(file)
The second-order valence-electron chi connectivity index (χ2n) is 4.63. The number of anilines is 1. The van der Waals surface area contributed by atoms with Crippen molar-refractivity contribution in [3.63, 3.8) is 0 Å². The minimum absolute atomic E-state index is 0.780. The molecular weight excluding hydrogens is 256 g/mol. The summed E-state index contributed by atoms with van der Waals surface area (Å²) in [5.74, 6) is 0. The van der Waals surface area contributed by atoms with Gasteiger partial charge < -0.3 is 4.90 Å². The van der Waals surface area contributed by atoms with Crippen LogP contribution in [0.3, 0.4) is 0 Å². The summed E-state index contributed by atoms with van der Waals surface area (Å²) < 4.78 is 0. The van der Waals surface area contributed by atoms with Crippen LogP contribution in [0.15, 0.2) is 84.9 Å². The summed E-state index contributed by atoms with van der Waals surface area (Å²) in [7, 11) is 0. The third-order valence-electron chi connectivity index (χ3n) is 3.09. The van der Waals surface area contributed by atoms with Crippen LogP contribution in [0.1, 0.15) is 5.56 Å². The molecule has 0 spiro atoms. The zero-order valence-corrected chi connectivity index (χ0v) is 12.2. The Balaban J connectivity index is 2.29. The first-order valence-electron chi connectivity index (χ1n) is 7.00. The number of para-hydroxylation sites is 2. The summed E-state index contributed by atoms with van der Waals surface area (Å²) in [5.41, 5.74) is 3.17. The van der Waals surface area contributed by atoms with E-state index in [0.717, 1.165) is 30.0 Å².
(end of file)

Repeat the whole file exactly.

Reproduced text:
The second-order valence-electron chi connectivity index (χ2n) is 4.63. The number of anilines is 1. The van der Waals surface area contributed by atoms with Crippen molar-refractivity contribution in [3.63, 3.8) is 0 Å². The minimum absolute atomic E-state index is 0.780. The molecular weight excluding hydrogens is 256 g/mol. The summed E-state index contributed by atoms with van der Waals surface area (Å²) in [5.74, 6) is 0. The van der Waals surface area contributed by atoms with Gasteiger partial charge < -0.3 is 4.90 Å². The van der Waals surface area contributed by atoms with Crippen LogP contribution in [0.3, 0.4) is 0 Å². The summed E-state index contributed by atoms with van der Waals surface area (Å²) < 4.78 is 0. The van der Waals surface area contributed by atoms with Crippen LogP contribution in [0.15, 0.2) is 84.9 Å². The summed E-state index contributed by atoms with van der Waals surface area (Å²) in [7, 11) is 0. The third-order valence-electron chi connectivity index (χ3n) is 3.09. The van der Waals surface area contributed by atoms with Crippen LogP contribution in [0.1, 0.15) is 5.56 Å². The molecule has 0 spiro atoms. The zero-order valence-corrected chi connectivity index (χ0v) is 12.2. The Balaban J connectivity index is 2.29. The first-order valence-electron chi connectivity index (χ1n) is 7.00. The number of para-hydroxylation sites is 2. The summed E-state index contributed by atoms with van der Waals surface area (Å²) in [5.41, 5.74) is 3.17. The van der Waals surface area contributed by atoms with E-state index in [0.717, 1.165) is 30.0 Å².